The game features a career mode consisting of either three, five or seven seasons (depending on the user's choice). Where players can drive for any team, each having their own objectives – "For example, race for Ferrari and anything other than winning the Driver's and Constructor's Championship would be a failure, while a mere points finish when driving for Lotus would be a huge success." Media interest will also change, depending on whether the player is racing for one of the top teams, or a team at the back of the grid and will reflect the progress the player makes, more success will equal more media attention and more points. Impromptu interviews will take place alongside the official interviews following each race. The developer diaries released by Codemasters have revealed that impromptu interviews will be more sensationalist than formal press conferences and that the player may need to be wary of what they say to the media lest they say something they should not and upset their team. Players will be forced to retire after the end of the third, fifth, or seventh season.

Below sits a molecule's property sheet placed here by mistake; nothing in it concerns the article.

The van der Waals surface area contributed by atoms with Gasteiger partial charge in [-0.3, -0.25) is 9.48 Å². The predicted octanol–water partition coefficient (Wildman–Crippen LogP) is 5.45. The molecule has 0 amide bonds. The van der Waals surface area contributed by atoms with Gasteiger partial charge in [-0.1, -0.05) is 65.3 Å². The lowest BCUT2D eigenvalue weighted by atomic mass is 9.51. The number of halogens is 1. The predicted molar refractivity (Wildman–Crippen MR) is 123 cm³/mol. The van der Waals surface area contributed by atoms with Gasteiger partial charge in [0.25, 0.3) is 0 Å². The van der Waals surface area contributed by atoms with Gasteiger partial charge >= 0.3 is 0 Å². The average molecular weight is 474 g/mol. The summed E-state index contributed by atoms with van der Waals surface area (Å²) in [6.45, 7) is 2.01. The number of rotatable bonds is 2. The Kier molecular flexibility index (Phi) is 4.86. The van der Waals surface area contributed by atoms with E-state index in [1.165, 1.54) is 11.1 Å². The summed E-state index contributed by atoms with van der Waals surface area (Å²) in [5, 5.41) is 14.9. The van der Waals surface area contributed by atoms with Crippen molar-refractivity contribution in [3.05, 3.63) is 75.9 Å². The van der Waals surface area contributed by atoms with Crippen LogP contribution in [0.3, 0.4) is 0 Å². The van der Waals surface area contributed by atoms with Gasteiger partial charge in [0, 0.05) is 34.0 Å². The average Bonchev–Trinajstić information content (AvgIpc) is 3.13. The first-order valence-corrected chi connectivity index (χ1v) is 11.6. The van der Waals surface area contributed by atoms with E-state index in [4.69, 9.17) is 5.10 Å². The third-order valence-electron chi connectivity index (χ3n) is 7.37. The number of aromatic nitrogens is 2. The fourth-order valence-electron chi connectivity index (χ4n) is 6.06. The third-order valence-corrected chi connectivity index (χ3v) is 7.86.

In addition to single player, F1 2010 has a feature-rich online mode that has remained popular since its launch. Players can choose from a multitude of options, whether they are looking for a quick fix or want to participate in the full procession of Qualifying and Race. There are also various options if the host is frustrated with other players' lack of caution on the track, such as making flags harsher or even turning off collisions, which enables ghost cars. Dedicated players can even choose to play a race with no driving assists, although for it to apply to all players the host must specify it. Other options include whether to use 2010 or equal car performance and the ability to play a custom championship with between 2–19 tracks and choose the weather conditions.